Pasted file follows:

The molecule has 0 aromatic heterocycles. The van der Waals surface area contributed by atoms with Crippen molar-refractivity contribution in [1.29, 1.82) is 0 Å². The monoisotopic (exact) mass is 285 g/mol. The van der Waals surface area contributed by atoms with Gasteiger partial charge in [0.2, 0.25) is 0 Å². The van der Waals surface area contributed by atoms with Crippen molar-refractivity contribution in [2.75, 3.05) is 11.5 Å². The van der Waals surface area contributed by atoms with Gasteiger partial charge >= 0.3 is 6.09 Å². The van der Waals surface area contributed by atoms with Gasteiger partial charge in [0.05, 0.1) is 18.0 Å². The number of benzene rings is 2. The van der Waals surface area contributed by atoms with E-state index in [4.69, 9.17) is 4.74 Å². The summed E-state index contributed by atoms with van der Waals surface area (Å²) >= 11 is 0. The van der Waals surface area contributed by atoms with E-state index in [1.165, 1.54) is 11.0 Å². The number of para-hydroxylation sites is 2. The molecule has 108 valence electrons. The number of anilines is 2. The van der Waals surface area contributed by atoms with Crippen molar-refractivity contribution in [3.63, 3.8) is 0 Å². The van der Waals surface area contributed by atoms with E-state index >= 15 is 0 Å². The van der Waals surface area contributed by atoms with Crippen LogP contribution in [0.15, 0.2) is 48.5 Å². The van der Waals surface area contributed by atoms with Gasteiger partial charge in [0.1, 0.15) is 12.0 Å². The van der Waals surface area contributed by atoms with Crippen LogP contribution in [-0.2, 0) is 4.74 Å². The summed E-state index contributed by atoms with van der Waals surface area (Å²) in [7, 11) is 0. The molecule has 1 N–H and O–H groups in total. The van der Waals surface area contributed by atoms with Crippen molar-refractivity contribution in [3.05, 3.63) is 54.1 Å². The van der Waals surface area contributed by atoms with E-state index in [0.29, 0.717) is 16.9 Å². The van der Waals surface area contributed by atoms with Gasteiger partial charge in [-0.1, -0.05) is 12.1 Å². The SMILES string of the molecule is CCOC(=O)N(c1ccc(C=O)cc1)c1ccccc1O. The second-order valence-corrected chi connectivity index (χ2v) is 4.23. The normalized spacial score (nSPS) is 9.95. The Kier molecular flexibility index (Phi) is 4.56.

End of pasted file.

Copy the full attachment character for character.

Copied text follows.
The molecule has 0 aromatic heterocycles. The van der Waals surface area contributed by atoms with Crippen molar-refractivity contribution in [1.29, 1.82) is 0 Å². The monoisotopic (exact) mass is 285 g/mol. The van der Waals surface area contributed by atoms with Gasteiger partial charge in [0.2, 0.25) is 0 Å². The van der Waals surface area contributed by atoms with Crippen molar-refractivity contribution in [2.75, 3.05) is 11.5 Å². The van der Waals surface area contributed by atoms with Gasteiger partial charge >= 0.3 is 6.09 Å². The van der Waals surface area contributed by atoms with Gasteiger partial charge in [0.05, 0.1) is 18.0 Å². The number of benzene rings is 2. The van der Waals surface area contributed by atoms with E-state index in [4.69, 9.17) is 4.74 Å². The summed E-state index contributed by atoms with van der Waals surface area (Å²) >= 11 is 0. The van der Waals surface area contributed by atoms with E-state index in [1.165, 1.54) is 11.0 Å². The number of para-hydroxylation sites is 2. The molecule has 108 valence electrons. The number of anilines is 2. The van der Waals surface area contributed by atoms with Crippen molar-refractivity contribution in [3.63, 3.8) is 0 Å². The van der Waals surface area contributed by atoms with E-state index >= 15 is 0 Å². The van der Waals surface area contributed by atoms with Crippen LogP contribution in [0.15, 0.2) is 48.5 Å². The van der Waals surface area contributed by atoms with Gasteiger partial charge in [0.1, 0.15) is 12.0 Å². The van der Waals surface area contributed by atoms with Crippen LogP contribution in [-0.2, 0) is 4.74 Å². The summed E-state index contributed by atoms with van der Waals surface area (Å²) in [7, 11) is 0. The molecule has 1 N–H and O–H groups in total. The van der Waals surface area contributed by atoms with Crippen molar-refractivity contribution in [3.05, 3.63) is 54.1 Å². The van der Waals surface area contributed by atoms with E-state index in [0.29, 0.717) is 16.9 Å². The van der Waals surface area contributed by atoms with Gasteiger partial charge in [-0.1, -0.05) is 12.1 Å². The SMILES string of the molecule is CCOC(=O)N(c1ccc(C=O)cc1)c1ccccc1O. The second-order valence-corrected chi connectivity index (χ2v) is 4.23. The normalized spacial score (nSPS) is 9.95. The Kier molecular flexibility index (Phi) is 4.56.